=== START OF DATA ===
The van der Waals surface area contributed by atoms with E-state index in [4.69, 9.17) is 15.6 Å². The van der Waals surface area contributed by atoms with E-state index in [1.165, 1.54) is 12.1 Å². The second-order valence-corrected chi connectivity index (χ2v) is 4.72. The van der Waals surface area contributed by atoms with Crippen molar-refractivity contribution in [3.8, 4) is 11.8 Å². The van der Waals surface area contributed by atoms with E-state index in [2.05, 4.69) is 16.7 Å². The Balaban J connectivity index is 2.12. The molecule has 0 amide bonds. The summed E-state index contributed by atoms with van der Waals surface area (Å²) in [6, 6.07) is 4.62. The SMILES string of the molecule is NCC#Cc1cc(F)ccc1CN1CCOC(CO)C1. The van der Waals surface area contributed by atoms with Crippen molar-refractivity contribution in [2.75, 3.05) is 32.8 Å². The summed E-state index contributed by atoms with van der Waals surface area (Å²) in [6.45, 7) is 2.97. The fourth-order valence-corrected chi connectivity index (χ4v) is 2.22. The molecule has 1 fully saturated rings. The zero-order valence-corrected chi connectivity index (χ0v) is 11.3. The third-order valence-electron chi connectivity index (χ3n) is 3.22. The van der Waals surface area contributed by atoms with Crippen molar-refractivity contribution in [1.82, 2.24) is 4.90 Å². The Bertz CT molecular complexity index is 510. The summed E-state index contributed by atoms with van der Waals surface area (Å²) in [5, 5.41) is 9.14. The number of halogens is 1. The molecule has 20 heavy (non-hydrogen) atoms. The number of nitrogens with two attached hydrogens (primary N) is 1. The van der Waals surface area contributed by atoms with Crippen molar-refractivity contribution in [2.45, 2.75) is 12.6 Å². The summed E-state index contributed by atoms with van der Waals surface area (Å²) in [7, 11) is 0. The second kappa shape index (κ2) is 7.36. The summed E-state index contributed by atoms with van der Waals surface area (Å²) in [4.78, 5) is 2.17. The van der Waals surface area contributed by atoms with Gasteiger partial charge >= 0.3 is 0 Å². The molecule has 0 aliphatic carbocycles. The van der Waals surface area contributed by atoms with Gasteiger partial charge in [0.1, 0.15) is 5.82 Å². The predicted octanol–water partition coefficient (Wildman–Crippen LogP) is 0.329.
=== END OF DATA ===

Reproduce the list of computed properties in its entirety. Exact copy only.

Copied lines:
The van der Waals surface area contributed by atoms with E-state index in [4.69, 9.17) is 15.6 Å². The van der Waals surface area contributed by atoms with E-state index in [1.165, 1.54) is 12.1 Å². The second-order valence-corrected chi connectivity index (χ2v) is 4.72. The van der Waals surface area contributed by atoms with Crippen molar-refractivity contribution in [3.8, 4) is 11.8 Å². The van der Waals surface area contributed by atoms with E-state index in [2.05, 4.69) is 16.7 Å². The Balaban J connectivity index is 2.12. The molecule has 0 amide bonds. The summed E-state index contributed by atoms with van der Waals surface area (Å²) in [6, 6.07) is 4.62. The SMILES string of the molecule is NCC#Cc1cc(F)ccc1CN1CCOC(CO)C1. The van der Waals surface area contributed by atoms with Crippen molar-refractivity contribution in [2.75, 3.05) is 32.8 Å². The summed E-state index contributed by atoms with van der Waals surface area (Å²) in [6.45, 7) is 2.97. The fourth-order valence-corrected chi connectivity index (χ4v) is 2.22. The molecule has 1 fully saturated rings. The zero-order valence-corrected chi connectivity index (χ0v) is 11.3. The third-order valence-electron chi connectivity index (χ3n) is 3.22. The van der Waals surface area contributed by atoms with Crippen molar-refractivity contribution in [1.82, 2.24) is 4.90 Å². The Bertz CT molecular complexity index is 510. The summed E-state index contributed by atoms with van der Waals surface area (Å²) in [5, 5.41) is 9.14. The number of halogens is 1. The molecule has 20 heavy (non-hydrogen) atoms. The number of nitrogens with two attached hydrogens (primary N) is 1. The van der Waals surface area contributed by atoms with Crippen molar-refractivity contribution in [2.45, 2.75) is 12.6 Å². The summed E-state index contributed by atoms with van der Waals surface area (Å²) in [7, 11) is 0. The second kappa shape index (κ2) is 7.36. The summed E-state index contributed by atoms with van der Waals surface area (Å²) in [4.78, 5) is 2.17. The van der Waals surface area contributed by atoms with Gasteiger partial charge >= 0.3 is 0 Å². The molecule has 0 aliphatic carbocycles. The van der Waals surface area contributed by atoms with Gasteiger partial charge in [0.1, 0.15) is 5.82 Å². The predicted octanol–water partition coefficient (Wildman–Crippen LogP) is 0.329.